Since CPVC is a natural insulator with low thermal conductivity, it remains safe to touch (even with high internal fluid temperatures) and minimizes the risk of burn injuries. As an added benefit, it reduces the need for additional insulation to protect workers from burn injuries.
Another safety attribute of CPVC pipe and fittings is their outstanding flame and smoke characteristics. With flash ignition temperatures of up to 900 degrees F, CPVC is low on the combustibility chart — a positive indicator when considering that many other ordinary combustibles, such as wood, can ignite at 500°F or less. The flash ignition temperature is the lowest temperature at which combustible gas can be ignited by a small, external flame, which means the higher the number, the less chance of combustibility.
In addition, CPVC will not sustain burning. Once the ignition source has been extinguished, CPVC will stop burning — a critical safety consideration that positions CPVC favorably over some other plastics, such as ABS, polypropylene and polyethylene — all of which may continue to burn even after the source of the flame has been extinguished.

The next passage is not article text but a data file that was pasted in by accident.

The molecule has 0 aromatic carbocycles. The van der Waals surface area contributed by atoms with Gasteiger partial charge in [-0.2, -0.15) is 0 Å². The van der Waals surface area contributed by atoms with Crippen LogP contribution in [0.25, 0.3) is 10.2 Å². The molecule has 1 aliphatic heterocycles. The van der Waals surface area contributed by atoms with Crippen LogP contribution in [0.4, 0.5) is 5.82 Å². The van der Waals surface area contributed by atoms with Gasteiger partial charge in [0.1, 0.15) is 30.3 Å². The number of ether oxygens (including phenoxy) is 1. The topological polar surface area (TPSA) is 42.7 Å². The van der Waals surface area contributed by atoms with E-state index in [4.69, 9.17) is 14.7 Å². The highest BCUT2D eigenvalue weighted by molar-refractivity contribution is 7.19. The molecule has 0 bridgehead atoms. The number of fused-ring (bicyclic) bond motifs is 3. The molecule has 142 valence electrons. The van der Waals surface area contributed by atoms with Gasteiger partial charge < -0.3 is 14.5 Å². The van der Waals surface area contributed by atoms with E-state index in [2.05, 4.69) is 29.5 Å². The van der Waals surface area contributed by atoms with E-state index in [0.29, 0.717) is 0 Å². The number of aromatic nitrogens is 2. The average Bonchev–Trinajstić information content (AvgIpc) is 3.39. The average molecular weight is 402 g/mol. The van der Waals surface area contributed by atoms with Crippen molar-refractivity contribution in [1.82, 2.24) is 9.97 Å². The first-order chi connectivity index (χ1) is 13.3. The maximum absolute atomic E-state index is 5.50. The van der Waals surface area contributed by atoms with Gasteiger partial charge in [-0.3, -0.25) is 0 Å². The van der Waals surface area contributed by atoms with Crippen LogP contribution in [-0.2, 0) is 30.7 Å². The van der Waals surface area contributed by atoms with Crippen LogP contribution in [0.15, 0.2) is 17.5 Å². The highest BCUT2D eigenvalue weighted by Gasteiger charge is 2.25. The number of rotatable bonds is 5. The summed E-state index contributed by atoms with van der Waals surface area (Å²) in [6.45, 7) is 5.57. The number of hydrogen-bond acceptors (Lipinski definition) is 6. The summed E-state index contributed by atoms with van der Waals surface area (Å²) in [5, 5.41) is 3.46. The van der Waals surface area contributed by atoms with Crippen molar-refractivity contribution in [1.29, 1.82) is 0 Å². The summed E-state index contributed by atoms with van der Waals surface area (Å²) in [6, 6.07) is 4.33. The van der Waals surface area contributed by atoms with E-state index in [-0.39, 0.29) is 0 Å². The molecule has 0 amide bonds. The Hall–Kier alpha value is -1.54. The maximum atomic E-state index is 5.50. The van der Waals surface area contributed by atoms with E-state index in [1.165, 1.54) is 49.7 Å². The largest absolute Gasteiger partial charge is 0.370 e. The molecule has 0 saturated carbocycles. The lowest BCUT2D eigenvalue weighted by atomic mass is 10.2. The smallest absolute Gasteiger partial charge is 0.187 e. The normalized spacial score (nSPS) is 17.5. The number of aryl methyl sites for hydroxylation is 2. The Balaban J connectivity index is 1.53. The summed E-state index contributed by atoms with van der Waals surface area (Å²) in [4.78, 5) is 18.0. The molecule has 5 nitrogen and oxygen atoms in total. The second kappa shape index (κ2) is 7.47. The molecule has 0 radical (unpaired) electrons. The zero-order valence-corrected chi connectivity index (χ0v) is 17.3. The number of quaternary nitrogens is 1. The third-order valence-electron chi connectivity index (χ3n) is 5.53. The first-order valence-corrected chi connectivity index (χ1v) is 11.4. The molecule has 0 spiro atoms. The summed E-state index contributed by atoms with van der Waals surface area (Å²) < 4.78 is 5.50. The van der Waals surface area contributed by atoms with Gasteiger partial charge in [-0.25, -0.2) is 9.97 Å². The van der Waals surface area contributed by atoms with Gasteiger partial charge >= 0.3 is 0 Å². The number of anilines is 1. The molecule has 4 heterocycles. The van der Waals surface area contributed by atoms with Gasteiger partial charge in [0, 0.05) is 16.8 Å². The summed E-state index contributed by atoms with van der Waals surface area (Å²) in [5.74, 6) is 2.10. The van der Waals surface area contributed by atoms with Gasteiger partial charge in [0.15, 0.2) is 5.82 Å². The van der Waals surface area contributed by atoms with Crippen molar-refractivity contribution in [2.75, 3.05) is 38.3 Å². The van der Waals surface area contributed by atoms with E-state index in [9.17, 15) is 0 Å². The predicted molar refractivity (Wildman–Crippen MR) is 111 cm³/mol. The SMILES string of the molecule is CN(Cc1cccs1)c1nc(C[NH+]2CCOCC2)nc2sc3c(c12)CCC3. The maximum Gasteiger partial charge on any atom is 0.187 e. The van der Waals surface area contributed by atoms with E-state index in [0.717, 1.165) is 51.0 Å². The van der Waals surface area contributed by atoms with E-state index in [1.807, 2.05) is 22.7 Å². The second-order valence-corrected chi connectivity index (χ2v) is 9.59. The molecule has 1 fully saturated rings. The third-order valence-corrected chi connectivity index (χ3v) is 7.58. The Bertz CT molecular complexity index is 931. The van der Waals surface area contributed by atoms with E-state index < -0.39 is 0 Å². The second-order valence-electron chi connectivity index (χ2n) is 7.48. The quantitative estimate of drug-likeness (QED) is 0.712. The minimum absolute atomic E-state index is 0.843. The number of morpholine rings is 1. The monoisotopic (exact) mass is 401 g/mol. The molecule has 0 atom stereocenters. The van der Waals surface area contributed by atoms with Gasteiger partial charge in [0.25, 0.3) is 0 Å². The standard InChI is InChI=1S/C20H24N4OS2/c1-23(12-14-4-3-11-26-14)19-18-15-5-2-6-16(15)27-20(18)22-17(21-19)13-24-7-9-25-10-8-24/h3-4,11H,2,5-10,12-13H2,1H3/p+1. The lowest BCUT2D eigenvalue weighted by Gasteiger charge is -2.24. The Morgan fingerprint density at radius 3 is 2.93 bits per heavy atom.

There are many criteria for choosing the material for a plant’s piping system. CPVC is quickly becoming another viable material option for a wide array of industrial applications because it offers a reliable, cost-effective, easy-to-install alternative. And most important to safety-conscious specifiers is the fact that it offers a number of attractive safety attributes.
Donald Townley, PE, is the business manager for Corzan™ Industrial Systems, which is part of The Lubrizol Corp. For more information, please visit www.corzancpvc.com.